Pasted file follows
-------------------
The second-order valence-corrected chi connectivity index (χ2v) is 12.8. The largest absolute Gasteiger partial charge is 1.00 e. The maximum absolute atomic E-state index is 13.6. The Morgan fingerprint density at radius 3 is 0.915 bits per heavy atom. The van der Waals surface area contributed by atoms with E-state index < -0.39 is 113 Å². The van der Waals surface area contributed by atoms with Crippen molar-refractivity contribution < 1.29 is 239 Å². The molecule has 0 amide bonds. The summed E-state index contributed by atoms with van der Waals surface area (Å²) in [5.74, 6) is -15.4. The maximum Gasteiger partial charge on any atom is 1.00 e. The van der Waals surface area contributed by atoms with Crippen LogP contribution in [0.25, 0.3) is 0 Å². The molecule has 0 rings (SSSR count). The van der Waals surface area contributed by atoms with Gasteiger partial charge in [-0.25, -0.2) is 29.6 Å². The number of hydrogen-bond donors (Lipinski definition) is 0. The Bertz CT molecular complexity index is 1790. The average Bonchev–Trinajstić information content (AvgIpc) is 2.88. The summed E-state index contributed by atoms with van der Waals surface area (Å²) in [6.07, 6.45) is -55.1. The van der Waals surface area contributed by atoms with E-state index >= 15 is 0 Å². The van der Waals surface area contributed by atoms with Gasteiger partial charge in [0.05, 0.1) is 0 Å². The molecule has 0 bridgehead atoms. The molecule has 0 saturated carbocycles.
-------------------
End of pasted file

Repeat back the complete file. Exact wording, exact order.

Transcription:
The second-order valence-corrected chi connectivity index (χ2v) is 12.8. The largest absolute Gasteiger partial charge is 1.00 e. The maximum absolute atomic E-state index is 13.6. The Morgan fingerprint density at radius 3 is 0.915 bits per heavy atom. The van der Waals surface area contributed by atoms with E-state index < -0.39 is 113 Å². The van der Waals surface area contributed by atoms with Crippen molar-refractivity contribution < 1.29 is 239 Å². The molecule has 0 amide bonds. The summed E-state index contributed by atoms with van der Waals surface area (Å²) in [5.74, 6) is -15.4. The maximum Gasteiger partial charge on any atom is 1.00 e. The van der Waals surface area contributed by atoms with Crippen LogP contribution in [0.25, 0.3) is 0 Å². The molecule has 0 rings (SSSR count). The van der Waals surface area contributed by atoms with Gasteiger partial charge in [-0.25, -0.2) is 29.6 Å². The number of hydrogen-bond donors (Lipinski definition) is 0. The Bertz CT molecular complexity index is 1790. The average Bonchev–Trinajstić information content (AvgIpc) is 2.88. The summed E-state index contributed by atoms with van der Waals surface area (Å²) in [6.07, 6.45) is -55.1. The van der Waals surface area contributed by atoms with E-state index >= 15 is 0 Å². The van der Waals surface area contributed by atoms with Gasteiger partial charge in [0.05, 0.1) is 0 Å². The molecule has 0 bridgehead atoms. The molecule has 0 saturated carbocycles.